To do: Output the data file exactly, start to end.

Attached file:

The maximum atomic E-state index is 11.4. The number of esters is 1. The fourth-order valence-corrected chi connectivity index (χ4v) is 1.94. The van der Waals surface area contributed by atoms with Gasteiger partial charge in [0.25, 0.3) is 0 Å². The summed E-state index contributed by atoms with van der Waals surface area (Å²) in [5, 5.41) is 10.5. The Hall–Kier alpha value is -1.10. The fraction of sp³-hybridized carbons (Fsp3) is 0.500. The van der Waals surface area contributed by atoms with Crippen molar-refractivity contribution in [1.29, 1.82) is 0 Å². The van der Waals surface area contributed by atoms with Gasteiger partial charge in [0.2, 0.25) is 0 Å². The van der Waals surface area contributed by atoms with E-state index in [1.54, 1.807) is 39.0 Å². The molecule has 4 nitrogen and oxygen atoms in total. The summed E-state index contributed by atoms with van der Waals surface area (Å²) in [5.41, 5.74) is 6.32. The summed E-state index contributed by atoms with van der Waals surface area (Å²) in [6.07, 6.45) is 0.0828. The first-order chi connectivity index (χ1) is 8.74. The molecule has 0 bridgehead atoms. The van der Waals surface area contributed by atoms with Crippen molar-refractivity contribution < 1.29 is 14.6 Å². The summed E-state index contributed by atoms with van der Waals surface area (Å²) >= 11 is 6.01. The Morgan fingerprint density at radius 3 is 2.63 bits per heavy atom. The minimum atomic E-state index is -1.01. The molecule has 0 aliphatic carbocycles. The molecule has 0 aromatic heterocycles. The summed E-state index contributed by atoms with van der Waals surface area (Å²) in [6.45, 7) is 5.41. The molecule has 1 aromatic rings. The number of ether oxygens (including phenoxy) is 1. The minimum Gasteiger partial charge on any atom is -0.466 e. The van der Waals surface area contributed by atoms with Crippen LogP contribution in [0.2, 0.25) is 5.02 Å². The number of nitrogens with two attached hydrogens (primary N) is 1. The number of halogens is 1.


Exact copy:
The maximum atomic E-state index is 11.4. The number of esters is 1. The fourth-order valence-corrected chi connectivity index (χ4v) is 1.94. The van der Waals surface area contributed by atoms with Gasteiger partial charge in [0.25, 0.3) is 0 Å². The summed E-state index contributed by atoms with van der Waals surface area (Å²) in [5, 5.41) is 10.5. The Hall–Kier alpha value is -1.10. The fraction of sp³-hybridized carbons (Fsp3) is 0.500. The van der Waals surface area contributed by atoms with Crippen molar-refractivity contribution in [1.29, 1.82) is 0 Å². The van der Waals surface area contributed by atoms with Gasteiger partial charge in [0.2, 0.25) is 0 Å². The van der Waals surface area contributed by atoms with E-state index in [1.54, 1.807) is 39.0 Å². The molecule has 4 nitrogen and oxygen atoms in total. The summed E-state index contributed by atoms with van der Waals surface area (Å²) in [5.41, 5.74) is 6.32. The summed E-state index contributed by atoms with van der Waals surface area (Å²) in [6.07, 6.45) is 0.0828. The first-order chi connectivity index (χ1) is 8.74. The molecule has 0 bridgehead atoms. The van der Waals surface area contributed by atoms with Crippen molar-refractivity contribution < 1.29 is 14.6 Å². The summed E-state index contributed by atoms with van der Waals surface area (Å²) >= 11 is 6.01. The Morgan fingerprint density at radius 3 is 2.63 bits per heavy atom. The minimum atomic E-state index is -1.01. The molecule has 0 aliphatic carbocycles. The molecule has 0 aromatic heterocycles. The summed E-state index contributed by atoms with van der Waals surface area (Å²) in [6.45, 7) is 5.41. The molecule has 1 aromatic rings. The number of ether oxygens (including phenoxy) is 1. The minimum Gasteiger partial charge on any atom is -0.466 e. The van der Waals surface area contributed by atoms with Crippen LogP contribution in [0.2, 0.25) is 5.02 Å². The number of nitrogens with two attached hydrogens (primary N) is 1. The number of halogens is 1.